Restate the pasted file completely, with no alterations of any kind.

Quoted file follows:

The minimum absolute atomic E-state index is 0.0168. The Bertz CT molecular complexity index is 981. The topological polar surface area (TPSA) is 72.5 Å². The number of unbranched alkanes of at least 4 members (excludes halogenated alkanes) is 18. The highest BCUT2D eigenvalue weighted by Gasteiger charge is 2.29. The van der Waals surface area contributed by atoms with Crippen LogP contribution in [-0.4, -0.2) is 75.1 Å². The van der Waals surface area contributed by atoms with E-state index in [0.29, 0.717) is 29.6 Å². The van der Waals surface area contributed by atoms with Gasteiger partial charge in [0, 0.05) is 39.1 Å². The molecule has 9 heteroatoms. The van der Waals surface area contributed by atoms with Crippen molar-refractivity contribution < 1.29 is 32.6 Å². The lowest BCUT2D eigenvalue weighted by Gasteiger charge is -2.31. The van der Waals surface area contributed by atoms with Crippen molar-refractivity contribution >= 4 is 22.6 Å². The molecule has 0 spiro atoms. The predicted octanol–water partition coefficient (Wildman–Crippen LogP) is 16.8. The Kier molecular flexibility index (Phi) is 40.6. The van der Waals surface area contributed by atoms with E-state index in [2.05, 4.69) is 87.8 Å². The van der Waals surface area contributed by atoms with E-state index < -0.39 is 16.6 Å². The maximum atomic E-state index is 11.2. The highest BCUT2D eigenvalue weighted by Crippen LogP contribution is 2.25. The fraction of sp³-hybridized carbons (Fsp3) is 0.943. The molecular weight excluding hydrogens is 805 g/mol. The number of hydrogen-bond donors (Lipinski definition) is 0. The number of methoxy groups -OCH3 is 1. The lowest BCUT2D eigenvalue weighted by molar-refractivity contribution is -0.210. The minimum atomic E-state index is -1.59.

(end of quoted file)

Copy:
The minimum absolute atomic E-state index is 0.0168. The Bertz CT molecular complexity index is 981. The topological polar surface area (TPSA) is 72.5 Å². The number of unbranched alkanes of at least 4 members (excludes halogenated alkanes) is 18. The highest BCUT2D eigenvalue weighted by Gasteiger charge is 2.29. The van der Waals surface area contributed by atoms with Crippen LogP contribution in [-0.4, -0.2) is 75.1 Å². The van der Waals surface area contributed by atoms with E-state index in [0.29, 0.717) is 29.6 Å². The van der Waals surface area contributed by atoms with Gasteiger partial charge in [0, 0.05) is 39.1 Å². The molecule has 9 heteroatoms. The van der Waals surface area contributed by atoms with Crippen molar-refractivity contribution < 1.29 is 32.6 Å². The lowest BCUT2D eigenvalue weighted by Gasteiger charge is -2.31. The van der Waals surface area contributed by atoms with Crippen molar-refractivity contribution >= 4 is 22.6 Å². The molecule has 0 spiro atoms. The predicted octanol–water partition coefficient (Wildman–Crippen LogP) is 16.8. The Kier molecular flexibility index (Phi) is 40.6. The van der Waals surface area contributed by atoms with E-state index in [2.05, 4.69) is 87.8 Å². The van der Waals surface area contributed by atoms with E-state index < -0.39 is 16.6 Å². The maximum atomic E-state index is 11.2. The highest BCUT2D eigenvalue weighted by Crippen LogP contribution is 2.25. The fraction of sp³-hybridized carbons (Fsp3) is 0.943. The molecular weight excluding hydrogens is 805 g/mol. The number of hydrogen-bond donors (Lipinski definition) is 0. The number of methoxy groups -OCH3 is 1. The lowest BCUT2D eigenvalue weighted by molar-refractivity contribution is -0.210. The minimum atomic E-state index is -1.59.